The corpses are just piling up for John Stape, the latest one being the dear old mother of previous victim Colin Fishwick. Mrs Fishwick expired, presumably from a heart attack, following Stape’s revelations of his former crimes. These included disposing of the corpse of Colin in the foundations of the knicker factory.
To be fair to John, Colin also died of natural causes. The only fully healthy person that John has had a hand in doing in was Charlotte, his partner in the disposal of Colin Fishwick’s remains and clearly several pages short of a textbook as she thought John was the sexiest thing since Warren Beatty in Bonnie & Clyde. When Charlotte started to rather relish her Faye Dunaway role, she had to be disposed of, and there was a hammer handy.
So, three deaths and one affair with a schoolgirl (Rosie Webster) and kidnap (of Rosie Webster again) to his name. This should be the most hated man in Britain, surely?
Well, no. Because he’s not evil, you see. He’s extremely irritating, you want to slap him hard quite regularly, but he’s not evil. Most of the situations he finds himself in are because he’s trying to do the right thing, however totally misguided that might be. And it’s often very funny as well. Even as poor Mrs Fishwick was learning the truth about her darling son Colin last night (and he was a slimy piece of goods as well), John’s insistence on confessing all his crimes sounded so over-the-top that it was quite comical.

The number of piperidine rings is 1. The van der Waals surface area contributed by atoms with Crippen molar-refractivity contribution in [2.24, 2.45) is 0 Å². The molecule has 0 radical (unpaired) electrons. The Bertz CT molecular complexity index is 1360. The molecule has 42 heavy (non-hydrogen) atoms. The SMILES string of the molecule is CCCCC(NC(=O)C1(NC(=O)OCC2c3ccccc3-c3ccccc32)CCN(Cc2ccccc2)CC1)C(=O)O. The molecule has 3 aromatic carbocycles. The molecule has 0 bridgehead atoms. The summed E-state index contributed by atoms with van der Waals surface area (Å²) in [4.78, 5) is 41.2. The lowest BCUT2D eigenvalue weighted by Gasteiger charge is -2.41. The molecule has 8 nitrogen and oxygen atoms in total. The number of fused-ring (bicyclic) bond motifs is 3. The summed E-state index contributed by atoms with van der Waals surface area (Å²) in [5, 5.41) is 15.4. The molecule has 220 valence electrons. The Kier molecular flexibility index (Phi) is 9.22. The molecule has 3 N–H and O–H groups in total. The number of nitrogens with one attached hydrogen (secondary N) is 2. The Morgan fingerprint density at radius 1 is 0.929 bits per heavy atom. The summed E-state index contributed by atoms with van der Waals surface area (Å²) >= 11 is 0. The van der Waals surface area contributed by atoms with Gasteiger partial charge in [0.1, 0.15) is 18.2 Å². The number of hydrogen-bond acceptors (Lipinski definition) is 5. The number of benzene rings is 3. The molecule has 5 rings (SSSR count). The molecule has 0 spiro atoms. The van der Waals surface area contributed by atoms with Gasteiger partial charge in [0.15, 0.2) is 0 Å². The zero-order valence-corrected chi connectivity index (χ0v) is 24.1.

Then there’s Mrs Stape, the glorious Fiz, a woman so kind-hearted, loving and sincere that you really don’t want anything to upset her. Even though we know she’d be much better off without the hapless, lying waste of space.
And there’s their baby, Hope, born very prematurely during the pre-Chrismas tram crash and still in a neonatal unit. No sooner had John left the scene of his latest crime (without clearing away the two soup bowls that I fear may be his undoing) than he was at the hospital, where Fiz was allowed to hold her baby for the first time in a touching and tender scene.
You couldn’t make this up, could you? But the Corrie writers could. Ok, it’s ludicrous, far-fetched, possibly more than a bit tasteless, but it’s done with that lightness of touch and regard for character consistency that lets Corrie, quite literally, get away with murder.
Posted by PLA (more Coronation Street posts here)